However I don’t think the racial/ethnic are defining of geekdom at it’s core; which again is about love of the subject and it’s application. That means the shared experiences of some geeks are different, but it’s no reason to argue some people are not geeks based on criteria with nothing to do with the culture at large (gender, sexual preference, or race). Once you say “my ethnic/racial group defines geekdom” you argue that division is predominant over the very applied passion that makes one a geek – at that moment, a person who does that in a way has not exiled others, but has begun the process of exiling themselves from their culture and indeed themselves.
A bigoted geek is thus less of a geek and is indeed untrue to themselves; they are self-removing.
So, much as bias harms geeks as a “type of person” or as a kind of social/inclination class, it also harms geekdom as a culture. It is also not counter to what geeks are, and what geek culture is and is evolving further into, but it also brings in a frankly rather immoral and damaged way of viewing the world.
Geeks, Citizenship, And Bigotry
I’ve detailed repeatedly that geeks, as knowledge enthusiasts who use that knowledge to do things (even if they may not be “useful”) are a kind of “middle ground” in culture. We’re tinkers and creators and experimenters and artists and the like. We tend to try new things and tie them together. We’re not always prominent or visible, but we’re there.
Geek culture, as well, is highly applied, integrated, and technical. It’s the culture of the mass media endeavors, of video games, of the internet, and self-publishing, of speculative fiction, and Maker creations.
As we are people who create and consume media, build programs, work in science, and so forth we stand at the crossroads of many events, businesses, and occurrences. Geeks have had huge effects on our culture and frankly we . . . kind of run a lot of things right now. We’re still realizing it, but we do.
As citizens, then, as people who are applied enthusiasts who’s interests and activities aren’t’ bound (and indeed are limited by) by biases, we should work to ensure we overcome and deal with our biases. We are the people standing on the crossroads, in a prominent and growing culture, and our positive and negative traits have effects, and at times great ones.
Look at how much geek culture is surprisingly tolerant (and yes, there is much that is intolerant, but I am recognizing the achievements). Ours is the culture of the first interracial kiss on American TV, of the loveably bisexual Jack Harkness of Doctor Who and Torchwood, and of every person out there who found bond between people in their shared loves.
We can make a difference.
However, we should also remember that a more tolerant, open, less bigoted society is the doing of many people. It is the result of everyone throughout history trying to, when it comes down to it, teach us to hate each other less and find common ground. Whatever we good we do and have, it comes from geeks, non-geeks, academics, philosophers, and more over thousands of years. We could still learn a lot (as could many).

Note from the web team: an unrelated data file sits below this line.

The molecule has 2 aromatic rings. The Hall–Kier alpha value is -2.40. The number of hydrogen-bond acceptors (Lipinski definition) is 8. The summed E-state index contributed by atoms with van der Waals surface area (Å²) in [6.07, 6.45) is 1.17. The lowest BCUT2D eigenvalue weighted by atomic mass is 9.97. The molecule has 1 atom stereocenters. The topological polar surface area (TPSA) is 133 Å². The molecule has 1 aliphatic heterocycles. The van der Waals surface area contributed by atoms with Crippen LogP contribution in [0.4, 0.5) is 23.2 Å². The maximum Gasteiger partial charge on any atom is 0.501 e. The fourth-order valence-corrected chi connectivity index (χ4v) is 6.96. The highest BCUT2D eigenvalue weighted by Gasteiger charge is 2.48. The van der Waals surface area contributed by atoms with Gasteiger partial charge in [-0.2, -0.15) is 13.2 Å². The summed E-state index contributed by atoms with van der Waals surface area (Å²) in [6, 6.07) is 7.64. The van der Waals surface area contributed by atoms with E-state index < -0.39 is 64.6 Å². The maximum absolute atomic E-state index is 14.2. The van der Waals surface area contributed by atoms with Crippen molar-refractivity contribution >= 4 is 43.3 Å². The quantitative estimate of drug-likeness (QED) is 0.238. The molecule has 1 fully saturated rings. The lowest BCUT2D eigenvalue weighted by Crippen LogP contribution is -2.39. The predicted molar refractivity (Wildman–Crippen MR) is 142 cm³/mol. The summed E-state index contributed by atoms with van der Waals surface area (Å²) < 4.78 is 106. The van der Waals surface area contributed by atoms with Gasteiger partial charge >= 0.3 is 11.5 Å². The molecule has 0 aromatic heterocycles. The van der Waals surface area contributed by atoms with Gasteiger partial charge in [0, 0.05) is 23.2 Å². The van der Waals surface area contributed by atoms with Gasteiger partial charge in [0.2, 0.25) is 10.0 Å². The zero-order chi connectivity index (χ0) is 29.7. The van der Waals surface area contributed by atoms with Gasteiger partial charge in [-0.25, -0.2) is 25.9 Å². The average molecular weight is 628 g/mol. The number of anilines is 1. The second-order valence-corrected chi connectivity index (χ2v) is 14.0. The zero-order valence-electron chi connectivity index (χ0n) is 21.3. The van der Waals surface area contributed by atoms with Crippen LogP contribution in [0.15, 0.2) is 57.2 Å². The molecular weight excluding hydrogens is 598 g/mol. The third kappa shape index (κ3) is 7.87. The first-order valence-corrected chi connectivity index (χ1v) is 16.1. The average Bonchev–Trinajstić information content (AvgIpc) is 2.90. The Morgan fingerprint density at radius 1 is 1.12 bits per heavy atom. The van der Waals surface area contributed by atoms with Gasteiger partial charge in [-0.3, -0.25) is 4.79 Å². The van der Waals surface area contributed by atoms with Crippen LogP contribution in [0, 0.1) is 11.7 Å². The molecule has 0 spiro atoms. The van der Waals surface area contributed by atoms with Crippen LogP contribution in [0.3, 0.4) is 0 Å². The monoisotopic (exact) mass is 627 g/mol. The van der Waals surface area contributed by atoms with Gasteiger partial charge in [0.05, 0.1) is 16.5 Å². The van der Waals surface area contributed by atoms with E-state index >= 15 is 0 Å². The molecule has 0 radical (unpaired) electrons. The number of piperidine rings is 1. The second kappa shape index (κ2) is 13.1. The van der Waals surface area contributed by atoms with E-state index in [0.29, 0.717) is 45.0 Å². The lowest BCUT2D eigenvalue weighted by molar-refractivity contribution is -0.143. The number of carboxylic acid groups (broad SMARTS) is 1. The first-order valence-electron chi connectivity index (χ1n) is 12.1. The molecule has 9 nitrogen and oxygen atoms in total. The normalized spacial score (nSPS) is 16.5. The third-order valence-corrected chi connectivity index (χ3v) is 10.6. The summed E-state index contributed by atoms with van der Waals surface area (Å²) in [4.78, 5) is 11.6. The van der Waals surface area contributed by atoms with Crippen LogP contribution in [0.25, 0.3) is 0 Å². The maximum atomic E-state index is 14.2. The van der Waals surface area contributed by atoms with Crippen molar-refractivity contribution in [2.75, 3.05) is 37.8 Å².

Aside: Geek Suffering
As an old geek I remember when we weren’t cool – we were geeks (also nerds, dorks, etc.). Many people were not popular, were harassed, etc. Those days often seem far away in an age where video games are hip and nerds run anything, but many people remember them. There are lessons to learn here.
As some of geek culture includes memories of intolerance, we should learn the lessons from these memories and remember to feel empathy for others. In no way do I think being “out group” is a core part of geek culture (but it is a part of it), but it is something we can draw lessons from. Any geek, nerd, etc. who remembers being picked on or slurred has little excuse to treat someone badly for their race, ethnicity, etc.
This “identification as outsider” can be dangerous, for those who are mistreated may have the temptation to mistreat others. In time I expect this to fade as geek culture evolves, but I do get concerned some of it is still there in my conversations with others. Then again I am a product of a different time.
Though I am a hopeful one.
So, to round up.
- Geeks both as an identifiable type of person and as a culture are not defined by bigotry.
- Geeks both as an identifiable type of person and as a culture are harmed by bigotry which works against what we are.
- As citizens, to increase tolerance in geeks and in geek culture can bring benefits to society, at times great ones.
- It would assist us in being better citizens and better geeks by being aware of all the work that’s gone into making societies more tolerant.
- The geek experience of ostracism, though it has waned, provides important lessons in empathy.
I hope this has been helpful, if a bit long-winded. May we all work to make a more tolerant, more engaged, and of course more geeky world and civilization.
– Steven Savage